A. "Anticipation" 36x24 oil on canvas, dated, Sept. 1998 part of my "Passion Series" was actually a breakthrough piece for me. I had been painting my "Victorian Series" for months, spending hours on modulating the colors. I paint a lot from photos. My goal with the "Victorian Series" was to put in as many colors in the skin tone as I could. Looking at a photo or life long enough a lot of colors begin to show themselves that normally go unnoticed. Modulating many colors I became frustrated and board after finishing 10 or so of them. I had a canvas that I had painted a dark blue and decided that maybe it would be ok to just play.....and not modulate at all. I found a picture that I liked, studied the colors, filled my brush a fresh for each stroke and applied them to my canvas. I have not modulated since. I continued painting with this color palette naming the series "The Passion Series". I still tried to fit every color in the rainbow on my palette as I do to this day adding small nuances wherever I can. I would add here too that the series before "The Passion Series" was "Hawaiian Legacy" which is predominantly done in sepia, tones."

Q. Why did you choose the medium(s) that you use?

A. "I use oils mostly because I think they demand more respect . I love new things and being versatile so I play around with many mediums; clay and metals; watercolors; silk; sand blasting and chemical glass etching and acrylics."

Q. Do you have a degree or do you plan to attend school for art? If so, how has it helped your art career?

A. "I continue to attend "The School of Possibilities"."

Q. If you have a degree, how influential was the school where you studied?

A. "I have taken very few classes. I took art in High School but was not considered to be noteworthy in any way. I never actually learned anything there. High! I took a sculpture class at a Jr. College that I loved. I learned how to make a great patina in that class."
Q.Where can we see more of your art?

A. "My website:

Monkdoogz Urban Art
547 West 27th Street
New York, NY

Morris Library
UC Berkley, CA.

Wailoa Center
Wailoa State Park
Hilo, Hawaii

Makana Lani
116 Kamehameha Ave.
hilo, Hawaii

Aloha Outpost
Pahoa, Hawaii"
Q. Are you represented by a gallery? Do you have any upcoming exhibits?
A. "The above are all ongoing except for Monkdogz Urban Art. I have a show coming up there early 2007."

Q. What galleries have you exhibited in? Can you provide links to their sites?

A. "I have been in a whole slew of different galleries that have taught me different things. One being get it on paper! Another being keep in contact with the gallery owner, they may just disappear one day with all of your paintings."

Q. What trends do you see in the 'art world'?

A. "I see more and more passion especially on My Space. I am in awe of some of the artists on My Space and feel my passion validated by them. People seem to be into more color."

Q. Any tips for emerging artists?

A. "It all depends on where your heart is. You can create business around anything that you love and believe in. You have to believe in yourself. You have to decide when you wake up in the morning that every part of you is about art and you have to act on that. There is no such thing as writers or painters block and you need to accept that. It is all about passion and pressing forward and getting better. Notice your competition but connect with who you are 'more'. Play! Have fun with your gift because it is just that, a gift."

Q. Has your work ever been censored? If so, how did you deal with it?

A. "Oh yeah! It still is. I have tons of paintings that, ' where are ya gonna put them?' You still have to paint or sculpt them though or you will stunt your emotional growth as an artist and human being for that matter. I have private showings for some of my "Erotica Series" Monkdogz Urban Art has and will again show my "Lap Dancer"."
Q. What was the toughest point in your career as an artist? Have you ever hit rock-bottom?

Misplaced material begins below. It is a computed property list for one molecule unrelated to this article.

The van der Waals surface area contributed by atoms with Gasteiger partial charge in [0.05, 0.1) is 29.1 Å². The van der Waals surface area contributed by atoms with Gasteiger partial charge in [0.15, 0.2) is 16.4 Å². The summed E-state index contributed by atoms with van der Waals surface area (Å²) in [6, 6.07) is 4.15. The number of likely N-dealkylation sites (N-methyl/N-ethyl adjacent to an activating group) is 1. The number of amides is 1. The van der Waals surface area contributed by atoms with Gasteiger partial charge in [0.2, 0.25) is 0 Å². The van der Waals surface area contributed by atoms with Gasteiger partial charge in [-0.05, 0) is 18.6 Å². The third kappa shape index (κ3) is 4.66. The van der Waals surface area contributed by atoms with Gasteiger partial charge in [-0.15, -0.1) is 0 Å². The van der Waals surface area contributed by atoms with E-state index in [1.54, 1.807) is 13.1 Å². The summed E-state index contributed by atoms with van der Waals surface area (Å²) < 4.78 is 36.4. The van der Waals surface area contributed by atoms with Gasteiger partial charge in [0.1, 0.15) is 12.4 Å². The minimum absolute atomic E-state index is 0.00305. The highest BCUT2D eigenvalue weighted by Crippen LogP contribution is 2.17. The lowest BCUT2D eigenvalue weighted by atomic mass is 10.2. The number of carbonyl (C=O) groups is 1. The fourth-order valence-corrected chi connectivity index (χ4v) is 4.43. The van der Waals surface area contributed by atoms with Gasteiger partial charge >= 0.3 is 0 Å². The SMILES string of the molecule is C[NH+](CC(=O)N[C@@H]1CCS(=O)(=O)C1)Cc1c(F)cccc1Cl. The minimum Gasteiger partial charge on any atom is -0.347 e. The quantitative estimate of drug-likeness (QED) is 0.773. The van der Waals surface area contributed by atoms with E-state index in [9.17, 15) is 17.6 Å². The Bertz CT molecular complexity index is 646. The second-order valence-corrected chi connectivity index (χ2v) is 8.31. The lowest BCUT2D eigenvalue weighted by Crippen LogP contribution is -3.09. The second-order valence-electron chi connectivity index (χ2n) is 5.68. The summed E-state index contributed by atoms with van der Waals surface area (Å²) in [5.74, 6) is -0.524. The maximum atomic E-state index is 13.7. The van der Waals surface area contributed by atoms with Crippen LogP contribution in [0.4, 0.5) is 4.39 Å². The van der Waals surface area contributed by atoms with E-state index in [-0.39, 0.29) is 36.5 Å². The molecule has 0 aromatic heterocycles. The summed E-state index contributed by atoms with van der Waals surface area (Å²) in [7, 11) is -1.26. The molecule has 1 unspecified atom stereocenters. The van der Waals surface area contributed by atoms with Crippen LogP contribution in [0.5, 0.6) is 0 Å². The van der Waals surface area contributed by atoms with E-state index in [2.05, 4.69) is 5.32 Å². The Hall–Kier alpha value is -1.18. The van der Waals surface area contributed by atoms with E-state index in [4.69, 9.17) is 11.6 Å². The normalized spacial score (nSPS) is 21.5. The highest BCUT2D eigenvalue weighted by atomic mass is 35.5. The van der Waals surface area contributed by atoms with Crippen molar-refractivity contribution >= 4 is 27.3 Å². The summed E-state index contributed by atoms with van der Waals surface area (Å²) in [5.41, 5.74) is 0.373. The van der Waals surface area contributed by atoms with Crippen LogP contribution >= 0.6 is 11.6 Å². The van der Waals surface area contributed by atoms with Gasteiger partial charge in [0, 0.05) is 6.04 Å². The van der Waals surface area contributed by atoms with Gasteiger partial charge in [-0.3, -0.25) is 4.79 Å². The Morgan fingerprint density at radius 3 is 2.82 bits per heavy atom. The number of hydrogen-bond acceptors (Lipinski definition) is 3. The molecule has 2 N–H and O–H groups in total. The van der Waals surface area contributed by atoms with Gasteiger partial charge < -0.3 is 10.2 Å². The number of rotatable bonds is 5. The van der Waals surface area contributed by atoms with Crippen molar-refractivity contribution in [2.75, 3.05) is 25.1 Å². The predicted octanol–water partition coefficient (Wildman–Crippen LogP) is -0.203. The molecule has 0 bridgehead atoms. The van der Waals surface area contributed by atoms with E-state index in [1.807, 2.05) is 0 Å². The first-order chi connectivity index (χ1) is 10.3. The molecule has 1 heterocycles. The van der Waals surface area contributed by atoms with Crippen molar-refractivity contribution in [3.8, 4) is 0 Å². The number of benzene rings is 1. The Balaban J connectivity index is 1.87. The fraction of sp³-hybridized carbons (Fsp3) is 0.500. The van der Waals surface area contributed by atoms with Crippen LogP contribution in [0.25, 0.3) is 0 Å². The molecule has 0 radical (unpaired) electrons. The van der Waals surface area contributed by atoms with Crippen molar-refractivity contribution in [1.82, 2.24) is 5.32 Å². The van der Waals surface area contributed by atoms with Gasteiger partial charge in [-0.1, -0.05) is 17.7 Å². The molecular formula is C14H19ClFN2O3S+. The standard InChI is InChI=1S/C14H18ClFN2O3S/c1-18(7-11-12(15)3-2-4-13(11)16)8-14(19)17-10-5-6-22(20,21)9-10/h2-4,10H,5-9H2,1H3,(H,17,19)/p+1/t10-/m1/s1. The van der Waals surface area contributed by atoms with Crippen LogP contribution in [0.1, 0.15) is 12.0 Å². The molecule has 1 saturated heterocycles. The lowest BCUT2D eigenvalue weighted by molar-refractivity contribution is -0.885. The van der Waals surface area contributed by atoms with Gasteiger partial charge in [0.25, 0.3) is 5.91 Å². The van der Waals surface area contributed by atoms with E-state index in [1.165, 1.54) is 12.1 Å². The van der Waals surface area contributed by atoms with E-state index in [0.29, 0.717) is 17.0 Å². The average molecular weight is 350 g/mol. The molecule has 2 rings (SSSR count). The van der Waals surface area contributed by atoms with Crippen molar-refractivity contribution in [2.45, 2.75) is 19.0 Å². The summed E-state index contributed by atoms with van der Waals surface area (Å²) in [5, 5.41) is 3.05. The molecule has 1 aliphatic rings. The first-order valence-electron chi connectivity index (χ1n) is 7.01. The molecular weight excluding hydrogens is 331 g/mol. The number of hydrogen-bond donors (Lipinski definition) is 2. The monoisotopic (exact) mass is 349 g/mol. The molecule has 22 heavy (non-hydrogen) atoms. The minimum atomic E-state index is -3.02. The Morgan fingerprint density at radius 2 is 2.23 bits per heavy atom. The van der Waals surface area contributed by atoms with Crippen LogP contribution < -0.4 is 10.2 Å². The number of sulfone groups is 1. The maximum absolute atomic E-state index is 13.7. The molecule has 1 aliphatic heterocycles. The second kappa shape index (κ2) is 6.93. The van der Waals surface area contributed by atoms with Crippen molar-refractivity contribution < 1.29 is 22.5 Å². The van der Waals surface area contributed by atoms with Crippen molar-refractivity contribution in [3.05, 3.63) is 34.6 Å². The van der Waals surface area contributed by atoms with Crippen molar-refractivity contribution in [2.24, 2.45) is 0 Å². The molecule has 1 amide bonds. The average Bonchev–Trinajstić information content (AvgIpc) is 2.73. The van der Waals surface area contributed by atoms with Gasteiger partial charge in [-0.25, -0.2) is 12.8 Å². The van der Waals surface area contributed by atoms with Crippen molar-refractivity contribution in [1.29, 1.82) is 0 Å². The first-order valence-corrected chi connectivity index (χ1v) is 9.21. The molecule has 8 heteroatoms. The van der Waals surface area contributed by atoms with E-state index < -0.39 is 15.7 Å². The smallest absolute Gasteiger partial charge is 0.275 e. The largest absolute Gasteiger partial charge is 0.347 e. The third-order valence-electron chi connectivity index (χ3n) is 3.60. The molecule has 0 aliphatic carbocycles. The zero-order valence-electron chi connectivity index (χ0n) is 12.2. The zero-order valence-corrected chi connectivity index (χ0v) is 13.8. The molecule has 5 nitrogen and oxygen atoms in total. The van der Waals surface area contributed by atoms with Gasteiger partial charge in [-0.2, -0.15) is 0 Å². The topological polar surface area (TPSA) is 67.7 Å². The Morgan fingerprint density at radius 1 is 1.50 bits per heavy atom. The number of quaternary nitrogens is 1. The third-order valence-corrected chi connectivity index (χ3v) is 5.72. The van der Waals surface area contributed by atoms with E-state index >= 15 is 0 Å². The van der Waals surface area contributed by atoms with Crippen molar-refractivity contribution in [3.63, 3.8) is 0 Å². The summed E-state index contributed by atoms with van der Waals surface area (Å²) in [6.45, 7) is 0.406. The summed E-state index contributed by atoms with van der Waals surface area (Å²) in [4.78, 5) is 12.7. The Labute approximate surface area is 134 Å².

A. "When I left my pottery business and ex husband. I walked away with ten boxes, my easel, paints and canvases. I had become brain dead doing 120- 180 face mugs and comical souvenirs a day. It was a choice to walk away. It took me a few years to find myself again. I am getting closer to that point of getting back the little girl inside of me, who started making paper dolls because she loved it."
Q. In one sentence... why do you create art?

A. "I can't help myself."

Q. What can you tell our readers about the art scene in your area?

A. "Hawaii equals tourists and that is pretty much the story except for a few galleries and the art councils.

I have been very involved with the art groups on Kaual. The artists on Kauai are some of the best you will ever see. There is a very strong feeling of camaraderie between artists there. Some would say they have cliques like any art group but I have a theory about that. Bring chocolate chip cookies, wear a big smile and volunteer. I wrote an article on being rejected from art shows, that include my cookie recipe, that can be found at: called, "Juried Art Shows; Nothing Personal Girl! " or just type, Juried Art Shows; Nothing Personal Girl! on google and it will pop up several times.

Artists Groups on Kauai:
Garden Isle Arts Council
sponsored in part by The State Foundation on Culture and the Arts, Hawaii.
Kauai, Hawaii

I was President of GIAC 2001-2002
I am still a member

Kauai Society of Artists
sponsored in part by The State Foundation on Culture and the Arts, Hawaii.
Kauai, HI

I served on the Board of Directors 2001-2003
I am still a member "
Q. Has politics ever entered your art?

A. "I am VERY political but don't paint it except for the reference to historical Hawaiian oppression that I mentioned before."

Q. Does religion, faith, or the lack thereof play a part in your art?

A. "In some of my work like with my "Mermaid Baby" series, or "Euphoria' from my "African Series" I try to convey magic and hope and fantasy. The belief that yes the Tooth Fairy is well and comes often despite your grown up doubting."

Q. Does your cultural background play a part in your work?

A. "I am Swedish and Norwegian and live in Hawaii. I paint Hawaiian, African, Asian and I guess white stuff whatever that might mean. I appreciate the diversity. A common denominator of them all is that I paint mostly women.... cause I am one."

Q. Do you have any further advice for emerging artists?

A. "Always paint or sculpt in SERIES... each image sent is 'part' of an ongoing series."
Q. Is there anything else you would like to say about your art or the 'art world'?

A. Don't let anyone ever tell you that you can't do something.... you can.

I hope that you have enjoyed my interview with Kathy Ostman-Magnusen. Feel free to critique or discuss her work.

Take care, Stay true,

Brian Sherwin

1 comment:

Anonymous said...

wow, what a wonderful treat to hear more from Kathy and get another look at her stunning work. I was fortunate enough to see most of these pieces as originals, but it gives me chills to see how see creates real people that seem to breathe on canvas.. Kathy, you are a tremendous inspiration to me.
Tara Golden